Rules for proof that Wilson lied:

(1) same e-mail must quote from primary sources demonstrating that Wilson knew, beyond reasonable doubt, that he was not telling the truth when he wrote or said what's quoted above.

(2) Same quoting and URL rules as for the Wilson quote.

(3) no added argument or other inferential verbiage beyond a subject line, a signature line, live URLs, and brief, neutral captions identifying the elements. The quotes alone must make the case.

Rules for Reward:

(1) Payment must go out within three working days after the decision.

(2) In the event of virtually identical proof, payment goes to the earliest of the submissions, as measured by the time it was sent.

(3) offer expires November 1st. Proof after that point doesn't get you the money. Bob returns my check - or, if he and I agree that the whole process has been cruel and unusual punishment for him, he puts his name on the payee line.

Readers, you can help with this. Bob's undoubtedly a busy guy - he's a professional comic and he edits a website. I.e., he's a laughably underpaid slave. I might send him e-mail only to have it presumptively deleted as spam, no blame on Bob. Here's how you can help: no later than July 30th, 2004, send him the Transcendental Bloviation URL, directing his attention to my proposal (blog entry title: "Assurance that you'll get your money.") Once and only once. I don't want him swamped. If and when he says "enough!" I'll post that on my blog so you'll know to not prod him further.

Of course, Bob may decline my offer, and then we're back to square one. I will need a backup plan, after all.

So here's another way you can help: propose ideas for getting payment into the hands of somebody like a neutral intermediary bursar. Also propose plans for fair adjudication - for example, three lawyers who have might or might not have strong opinions one way or the other on Joe Wilson, but who don't yet have a firm belief that Joe Wilson actually lied according to my provisional definition. I really don't want to go that route - it's complicated, and I'd really like to get this money out, if it's possible to do it sooner rather than later.

Finally: I doubt my rules are perfect. Help me debug them. I promise not to 'move goalposts' in any direction except closer to you, if I can possibly help it.

I would be remiss if I did not mention my dream for how this issue would be more reasonably adjudicated in a better world. Point your browser at the home page for Stanford's Center for Deliberative Democracy. It's an appealingly simple idea: randomly select a highly representative sample of citizens, put them together in rooms with the required source materials, and let them talk out a decision.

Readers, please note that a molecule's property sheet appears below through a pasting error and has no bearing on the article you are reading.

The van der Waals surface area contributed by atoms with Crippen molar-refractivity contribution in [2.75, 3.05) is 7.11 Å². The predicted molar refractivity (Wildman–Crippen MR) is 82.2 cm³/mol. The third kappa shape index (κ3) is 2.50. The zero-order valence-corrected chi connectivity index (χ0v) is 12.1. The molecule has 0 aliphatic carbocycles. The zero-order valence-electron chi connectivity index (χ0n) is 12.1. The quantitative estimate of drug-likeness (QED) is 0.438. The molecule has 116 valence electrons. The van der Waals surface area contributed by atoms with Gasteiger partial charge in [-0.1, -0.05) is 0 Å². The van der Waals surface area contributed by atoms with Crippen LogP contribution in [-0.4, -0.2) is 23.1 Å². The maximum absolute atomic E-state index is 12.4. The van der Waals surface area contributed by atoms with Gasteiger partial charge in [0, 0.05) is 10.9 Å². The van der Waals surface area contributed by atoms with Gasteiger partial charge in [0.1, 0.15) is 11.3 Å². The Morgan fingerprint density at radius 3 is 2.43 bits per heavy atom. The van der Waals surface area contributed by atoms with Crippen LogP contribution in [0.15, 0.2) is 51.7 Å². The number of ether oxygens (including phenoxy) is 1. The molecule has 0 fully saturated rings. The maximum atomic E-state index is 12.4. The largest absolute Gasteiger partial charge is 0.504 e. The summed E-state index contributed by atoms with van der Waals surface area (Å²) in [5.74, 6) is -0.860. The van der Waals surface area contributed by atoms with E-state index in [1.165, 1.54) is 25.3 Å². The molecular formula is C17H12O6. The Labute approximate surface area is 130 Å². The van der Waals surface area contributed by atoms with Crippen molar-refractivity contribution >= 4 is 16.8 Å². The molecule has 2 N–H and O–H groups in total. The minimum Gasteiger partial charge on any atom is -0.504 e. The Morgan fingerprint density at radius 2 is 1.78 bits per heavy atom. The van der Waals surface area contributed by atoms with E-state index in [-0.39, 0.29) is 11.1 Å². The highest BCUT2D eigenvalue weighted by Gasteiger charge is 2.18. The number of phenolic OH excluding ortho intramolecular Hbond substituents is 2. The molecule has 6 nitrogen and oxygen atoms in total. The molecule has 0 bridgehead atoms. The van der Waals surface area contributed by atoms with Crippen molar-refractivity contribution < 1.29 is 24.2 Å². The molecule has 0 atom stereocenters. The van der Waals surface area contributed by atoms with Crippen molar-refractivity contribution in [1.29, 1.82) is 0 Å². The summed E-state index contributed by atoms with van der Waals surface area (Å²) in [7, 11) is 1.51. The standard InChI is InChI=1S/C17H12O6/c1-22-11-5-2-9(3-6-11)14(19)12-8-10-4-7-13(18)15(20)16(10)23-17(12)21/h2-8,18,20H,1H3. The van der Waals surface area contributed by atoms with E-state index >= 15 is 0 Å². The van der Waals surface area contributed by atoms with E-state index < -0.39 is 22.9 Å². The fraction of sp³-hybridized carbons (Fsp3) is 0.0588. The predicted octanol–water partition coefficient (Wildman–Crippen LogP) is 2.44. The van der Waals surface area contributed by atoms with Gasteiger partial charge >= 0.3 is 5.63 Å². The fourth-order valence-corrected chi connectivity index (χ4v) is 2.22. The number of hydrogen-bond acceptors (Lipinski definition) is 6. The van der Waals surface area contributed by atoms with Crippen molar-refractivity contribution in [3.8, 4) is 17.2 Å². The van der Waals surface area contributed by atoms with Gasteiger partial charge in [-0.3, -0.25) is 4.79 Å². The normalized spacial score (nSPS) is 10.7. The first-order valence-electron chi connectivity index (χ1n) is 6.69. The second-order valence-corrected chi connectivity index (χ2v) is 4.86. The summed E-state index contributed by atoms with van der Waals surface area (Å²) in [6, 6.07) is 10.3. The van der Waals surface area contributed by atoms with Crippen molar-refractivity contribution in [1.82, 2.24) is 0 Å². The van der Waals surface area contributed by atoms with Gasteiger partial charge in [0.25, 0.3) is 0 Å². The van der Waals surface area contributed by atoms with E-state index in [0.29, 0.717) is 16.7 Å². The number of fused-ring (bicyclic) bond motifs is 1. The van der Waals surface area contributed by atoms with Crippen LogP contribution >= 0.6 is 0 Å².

Deliberative Polling is nowhere near being a vital organ of the body politic at this point, unfortunately. But I think if they could pull it off, it could counterbalance dangerous tendencies within the current system by which democracy is bought: lobbies left and right, PACs left and right, paid-placement journo-lobbying that masquerades as journalism, soft-money campaign contributions, and the mud-slinging primetime TV and radio ads both left and right that any campaign seems to entail these days.

One of the better papers I've seen come out of Deliberative Polling research looked at how damage awards tend to self-inflate over time. It seems that few juries feel comfortable awarding any less than has been awarded for similar injuries in the past. John Edwards' wealth probably derives from this cycle of awards inflation. Would Edwards be a contender in this race if he didn't have the career break that his $38 million brings?

Lest you assume I was drawn into my interest in Deliberative Polling only by some leftward lean in politics ... well, just yesterday I was hanging out here in Tokyo with my good friend Michael Phillips. Check out his blog, Gods of Commerce, and in particular this fairly recent piece on "Hysteria on the Left.". I'll be forever grateful for A Citizen Legislature, which Phillips co-wrote with Ernest Callenbach. This book was the subject of some debate in my hometown of Berkeley years ago, and I was appalled at the elitist snootiness of some of the liberal intelligentsia in city politics there, including some I used to respect. So was Michael Phillips.

Phillips is a good guy. We argue a lot, but he's a fine friend. He is also a stinking brainwashed neo-con, but he is so often right when I think he must be wrong.

OK, enough topic drift. Resume firing.

[*] I lied about the rabid squirrel comments. Most e-mail has been relatively civil, considering the provocations I've used.